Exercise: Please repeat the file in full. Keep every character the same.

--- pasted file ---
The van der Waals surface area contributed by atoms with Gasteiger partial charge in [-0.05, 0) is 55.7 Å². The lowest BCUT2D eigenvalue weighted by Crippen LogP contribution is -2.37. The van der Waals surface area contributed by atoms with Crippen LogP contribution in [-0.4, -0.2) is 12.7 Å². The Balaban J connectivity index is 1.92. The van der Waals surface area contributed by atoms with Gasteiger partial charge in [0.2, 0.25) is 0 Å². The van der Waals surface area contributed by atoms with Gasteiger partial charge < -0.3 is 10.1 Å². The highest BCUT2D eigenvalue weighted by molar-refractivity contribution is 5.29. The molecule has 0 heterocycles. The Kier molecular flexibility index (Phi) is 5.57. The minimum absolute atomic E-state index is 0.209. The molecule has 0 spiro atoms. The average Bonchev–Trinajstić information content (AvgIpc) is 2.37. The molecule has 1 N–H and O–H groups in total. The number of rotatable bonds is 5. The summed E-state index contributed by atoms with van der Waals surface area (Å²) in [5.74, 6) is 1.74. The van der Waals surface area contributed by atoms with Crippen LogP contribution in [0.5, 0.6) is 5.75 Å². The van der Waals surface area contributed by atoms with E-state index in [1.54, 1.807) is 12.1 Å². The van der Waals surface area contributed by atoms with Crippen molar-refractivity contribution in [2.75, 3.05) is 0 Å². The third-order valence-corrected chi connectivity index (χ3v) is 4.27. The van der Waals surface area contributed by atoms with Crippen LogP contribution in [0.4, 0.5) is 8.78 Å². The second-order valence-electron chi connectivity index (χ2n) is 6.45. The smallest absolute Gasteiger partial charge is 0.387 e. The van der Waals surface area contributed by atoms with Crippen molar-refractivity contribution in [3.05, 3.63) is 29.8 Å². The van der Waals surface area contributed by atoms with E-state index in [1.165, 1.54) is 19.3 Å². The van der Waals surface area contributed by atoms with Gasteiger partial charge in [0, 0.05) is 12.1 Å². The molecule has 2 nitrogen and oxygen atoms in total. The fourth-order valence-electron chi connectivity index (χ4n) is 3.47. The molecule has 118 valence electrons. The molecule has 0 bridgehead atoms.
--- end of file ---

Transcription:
The van der Waals surface area contributed by atoms with Gasteiger partial charge in [-0.05, 0) is 55.7 Å². The lowest BCUT2D eigenvalue weighted by Crippen LogP contribution is -2.37. The van der Waals surface area contributed by atoms with Crippen LogP contribution in [-0.4, -0.2) is 12.7 Å². The Balaban J connectivity index is 1.92. The van der Waals surface area contributed by atoms with Gasteiger partial charge in [0.2, 0.25) is 0 Å². The van der Waals surface area contributed by atoms with Gasteiger partial charge < -0.3 is 10.1 Å². The highest BCUT2D eigenvalue weighted by molar-refractivity contribution is 5.29. The molecule has 0 heterocycles. The Kier molecular flexibility index (Phi) is 5.57. The minimum absolute atomic E-state index is 0.209. The molecule has 0 spiro atoms. The average Bonchev–Trinajstić information content (AvgIpc) is 2.37. The molecule has 1 N–H and O–H groups in total. The number of rotatable bonds is 5. The summed E-state index contributed by atoms with van der Waals surface area (Å²) in [5.74, 6) is 1.74. The van der Waals surface area contributed by atoms with Crippen LogP contribution in [0.5, 0.6) is 5.75 Å². The van der Waals surface area contributed by atoms with E-state index in [1.54, 1.807) is 12.1 Å². The van der Waals surface area contributed by atoms with Crippen molar-refractivity contribution in [2.75, 3.05) is 0 Å². The third-order valence-corrected chi connectivity index (χ3v) is 4.27. The van der Waals surface area contributed by atoms with Crippen LogP contribution in [0.4, 0.5) is 8.78 Å². The second-order valence-electron chi connectivity index (χ2n) is 6.45. The smallest absolute Gasteiger partial charge is 0.387 e. The van der Waals surface area contributed by atoms with Crippen molar-refractivity contribution in [3.05, 3.63) is 29.8 Å². The van der Waals surface area contributed by atoms with E-state index in [1.165, 1.54) is 19.3 Å². The van der Waals surface area contributed by atoms with Gasteiger partial charge in [0, 0.05) is 12.1 Å². The molecule has 2 nitrogen and oxygen atoms in total. The fourth-order valence-electron chi connectivity index (χ4n) is 3.47. The molecule has 118 valence electrons. The molecule has 0 bridgehead atoms.